Revolution long overdue

The education in Kuwait needs complete overhaul through a qualitative revolution in the curricula.

It is clear that all of our misfortunes, our backwardness, the deviation of our youth from the goal can all be attributed to strange religious interpretations.

Our youth are dying in unwanted combat on battlefields which are not alien to them. Unemployment has taken the toll on them, their morale is low and the same can be said of education which has reached very low ebb.

They have lost the meaning for values and politeness as a result of deterioration in the educational system, form and substance, and vice versa, and examples are many which cannot be counted.

A thinker believes that the deterioration of morale, values and education in Egypt, especially after the coup of 1952, has negatively affected the rest of the Arab world because of the low level of Egyptian teachers and the blessed religious awakening which destroyed the semi-good remaining education.

Our colleague Sami al-Beheiry says when Taha Hussein — one of the most influential 20th-century Egyptian writers and intellectuals, and a figurehead for the Egyptian Renaissance and the modernist movement in the Middle East and North Africa — asked the then Egyptian Education Minister: “When education will improve?” he said, the answer of the minister was “We will see”.

Taha Hussein was, of course, died without seeing any improvement in his vision or education, and was greatly depressed.

Some believe that the basic problem of education in Egypt and the Arab world lies in the alarming deterioration in public education and the private education seems to have lost its patience and ability to resist underdevelopment.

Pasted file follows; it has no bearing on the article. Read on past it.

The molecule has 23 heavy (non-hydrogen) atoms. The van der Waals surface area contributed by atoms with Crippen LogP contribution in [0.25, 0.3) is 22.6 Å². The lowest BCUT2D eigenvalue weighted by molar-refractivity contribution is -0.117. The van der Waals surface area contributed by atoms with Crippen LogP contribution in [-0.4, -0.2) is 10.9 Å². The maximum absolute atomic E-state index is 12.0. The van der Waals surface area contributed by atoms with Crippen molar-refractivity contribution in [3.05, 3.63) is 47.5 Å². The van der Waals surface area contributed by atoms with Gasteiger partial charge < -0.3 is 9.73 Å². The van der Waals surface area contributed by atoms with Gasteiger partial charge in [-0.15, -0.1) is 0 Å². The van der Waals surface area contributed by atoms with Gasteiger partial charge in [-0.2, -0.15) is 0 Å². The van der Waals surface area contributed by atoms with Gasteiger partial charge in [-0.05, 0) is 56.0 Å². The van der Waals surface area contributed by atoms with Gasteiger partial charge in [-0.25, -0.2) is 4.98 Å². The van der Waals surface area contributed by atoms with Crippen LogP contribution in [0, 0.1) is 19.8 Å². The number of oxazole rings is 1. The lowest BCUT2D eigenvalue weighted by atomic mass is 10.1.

Therefore, it is necessary to change our outlook of the school as a factory for manufacturing certificates to create a human of high morale, principles and ability to possess different skills.

As knowledge has now been transformed onto the Smartphone from thousands of books this has brought on par the elderly and the young as old as an 80-year-old and a 15-year-old because they have the same ability to understand the world and surf through the search tools like Google what they want without the need to learn by heart or memorize as was the case in olden times. However, we need more.

As stated in the article of al-Bayeri we need to learn the skills how to use knowledge, to be able to be on par with the developed world to increase our knowledge of science and learn handicrafts according to the needs of the community such as carpentry, plumbing, electricity, mechanics and others.

We also need to know healthy nutrition systems to produce healthy generations, to know the arts and to taste music, painting, sculpture, poetry and acting, how to raise children to be good human beings, denounce hatred and love others whatever their religion, color, gender and social position.

The current methods of education are void of any knowledge. They don’t teach to produce grain or olives and teaches about Tunisia or the color of its flag.

This revolution is not difficult and the countries which have introduced it have the experience. They have become the most advanced countries in the world, and can benefit others with their experiences.

In Finland, for example, many schools have abolished traditional subjects and are more concerned about teaching skills and using knowledge and allowing boys and girls to use the Smartphone to gain knowledge within the classroom.

These schools have also done away with homework and some primary schools have begun holding seminars to discuss global problems such as migration, global warming, the environment and other vital issues. Will we hear about such revolution?

email: habibi.enta1@gmail.com

 

 

 

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